McCullough GH; Kamarunas E; Mann GC; Schmidley JW; Robbins JA; Crary MA
Top Stroke Rehabil; 19(3): 234-43, 2012 May-Jun.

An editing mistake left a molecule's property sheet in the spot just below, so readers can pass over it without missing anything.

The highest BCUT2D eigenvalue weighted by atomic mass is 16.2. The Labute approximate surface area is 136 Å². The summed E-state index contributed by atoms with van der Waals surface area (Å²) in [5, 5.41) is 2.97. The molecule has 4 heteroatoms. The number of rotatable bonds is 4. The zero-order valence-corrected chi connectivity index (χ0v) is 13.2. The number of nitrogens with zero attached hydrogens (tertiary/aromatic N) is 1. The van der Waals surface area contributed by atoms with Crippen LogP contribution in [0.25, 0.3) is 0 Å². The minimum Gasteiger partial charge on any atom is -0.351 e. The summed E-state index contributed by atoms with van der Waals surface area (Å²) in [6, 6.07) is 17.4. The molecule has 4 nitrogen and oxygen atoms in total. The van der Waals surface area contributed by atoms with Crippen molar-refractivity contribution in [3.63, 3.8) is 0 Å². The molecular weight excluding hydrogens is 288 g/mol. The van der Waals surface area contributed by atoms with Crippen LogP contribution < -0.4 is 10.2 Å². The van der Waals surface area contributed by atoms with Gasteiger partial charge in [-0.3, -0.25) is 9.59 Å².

PURPOSE: The purpose of this pilot study was to determine whether intensive use of the Mendelsohn maneuver in patients post stroke could alter swallow physiology when used as a rehabilitative exercise. METHOD: Eighteen outpatients between 6 weeks and 22 months post stroke were enrolled in this prospective study using a crossover design to compare 2 weeks of treatment with 2 weeks of no treatment. Each participant received an initial videofluoroscopic swallow study (VFSS) and an additional VFSS at the end of each week for 1 month for a total of 5 studies. During treatment weeks, participants received 2 treatment sessions per day performing Mendelsohn maneuvers with surface electromyography for biofeedback. Measures of swallowing duration, penetration/aspiration, residue, and dysphagia severity were analyzed from VFSS to compare treatment and no-treatment weeks. RESULTS: Significant changes occurred for measures of the duration of superior and anterior hyoid movement after 2 weeks of treatment. Improvements were observed for duration of opening of the upper esophageal sphincter (UES), but results were not statistically significant. Measures of penetration/aspiration, residue, and dysphagia severity improved throughout the study, but no differences were observed between treatment and no-treatment weeks. CONCLUSIONS: Intensive use of the Mendselsohn maneuver in isolation altered duration of hyoid movement and UES opening in this exploratory study. Results can guide future research toward improved selection criteria and exploration of outcomes. Larger numbers of participants and variations in treatment duration and intensity will be necessary to determine the true clinical value of this treatment.